In Oct. 30-Nov. 5 Issue
RUSSELL SPRINGS — To help voters get a feel for local candidates the Business and Professional Women's Club held a candidate event Monday at the high school.
Most of the candidates made an appearance and many of them stayed to tell the voters what they felt was important.
J.R. Simpson, a candidate for the school board said he wanted everyone to know that he was there because he intended to be an active member of the board and would insist on in depth information for the board and for the public on all issues.
He brought up the issue of teacher to student rations. Simpson said the ratio of college trained certified teachers to students was 25 to 1.
Counting the number of assistants and other teaching staff he said the number was lower, but students deserve teachers, not aids.
Mary Ann McDaniel questioned the present board's decisions such as the number of cars that the district owns.
The incumbent board member Harry Kimbler said the cars were money saving measure that keeps travel costs down.
He said the student teacher ration is within state bounds. He also addressed complaints about the new auditorium / natatorium, saying the facility would pay for itself and will be an asset to the district and the community at large.
With that the candidates for school board were done and those for the Jamestown City Council took the podium.
Odell Polston said he wanted to join the council to bring more businesses to the city.
Marcelene Taylor, an incumbent, praised the work of the council and said she wanted to continue serving her community.
Another incumbent Terry Robertson touched on expanding and improving the city's infrastructure and mentioned the possibility of sending the city's trash to an incinerator to generate electricity.
Candidate Linda Wright said she also wanted to bring more industry to the city. "They are stacking up in Russell Springs," she said.
She said the town also needs to work at bringing people into town, since the bypass has taken much of the city's traffic around downtown now.
Next up were the candidates for the Russell Springs City Council.
Lillard Pettyjohn began this section of the gathering. He said the city was loosing too much money due to lawsuits.
He said the city need to do a better job of screening applicants and went so far as to say the city would "hire people who just got out of prison."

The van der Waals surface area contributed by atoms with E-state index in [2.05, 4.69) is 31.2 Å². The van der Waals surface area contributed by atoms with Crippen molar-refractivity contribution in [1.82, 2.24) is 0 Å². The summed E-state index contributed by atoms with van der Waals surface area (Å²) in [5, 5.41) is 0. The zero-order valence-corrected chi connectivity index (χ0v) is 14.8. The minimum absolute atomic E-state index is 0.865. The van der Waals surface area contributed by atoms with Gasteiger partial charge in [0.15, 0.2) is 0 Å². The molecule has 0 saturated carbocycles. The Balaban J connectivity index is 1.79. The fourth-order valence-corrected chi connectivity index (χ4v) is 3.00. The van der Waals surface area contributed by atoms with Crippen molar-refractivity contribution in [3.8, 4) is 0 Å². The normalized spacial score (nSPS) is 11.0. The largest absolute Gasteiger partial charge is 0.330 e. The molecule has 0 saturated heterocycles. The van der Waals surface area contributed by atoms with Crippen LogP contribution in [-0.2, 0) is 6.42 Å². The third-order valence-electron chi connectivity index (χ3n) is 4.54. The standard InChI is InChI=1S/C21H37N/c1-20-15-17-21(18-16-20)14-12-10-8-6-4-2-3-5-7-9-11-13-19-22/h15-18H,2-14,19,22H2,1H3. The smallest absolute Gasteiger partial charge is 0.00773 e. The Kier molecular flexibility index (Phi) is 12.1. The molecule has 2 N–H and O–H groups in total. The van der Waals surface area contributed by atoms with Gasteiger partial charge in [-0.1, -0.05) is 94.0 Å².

Lisa Mann said she has wanted to help the city grow and improve and she has already won, just through what she has gained in meeting all the citizens she has while campaigning.
Richard Wooldridge said he is proud of his time on the present commission and has worked to treat everyone the same. He also pointed out that he was the only one on the commission who voted as the people of the city did, to change to a council form of government.
David Blakey said he has the business sense to help guide the city through the reduced revenue due to the worsening economy. He added that the city needs to add sidewalks and repair the ones it has.
Darry McElroy said the city has a number of problems and wants to join the group which will band together to solve them.
"We need to let the past be gone and move forward," McElroy said.
Denver Wilson said he wanted to join the council to join in bringing more retail business to the city.
He said he is presently working with investors who he said were interested in bringing an outlet mall to the city.
Wilson said more business means more revenue for the city without raising taxes.
Danny Salazar said he wanted to encourage the local industries to increase the hourly wages of their workers, which would improve the quality of life and the money coming into the city's coffers to provides services to the citizens.
Kenvie Reece said he wanted to be an independent voice on the council.
Timmy Hudson said he wanted to continue serving the city as the commission becomes a council.
When he started his term after the last election he said there was a lot he found out he didn't know about city government, and there is likely still much he has to learn yet.
But he promised that he would work to improve the city, and do the best job he could.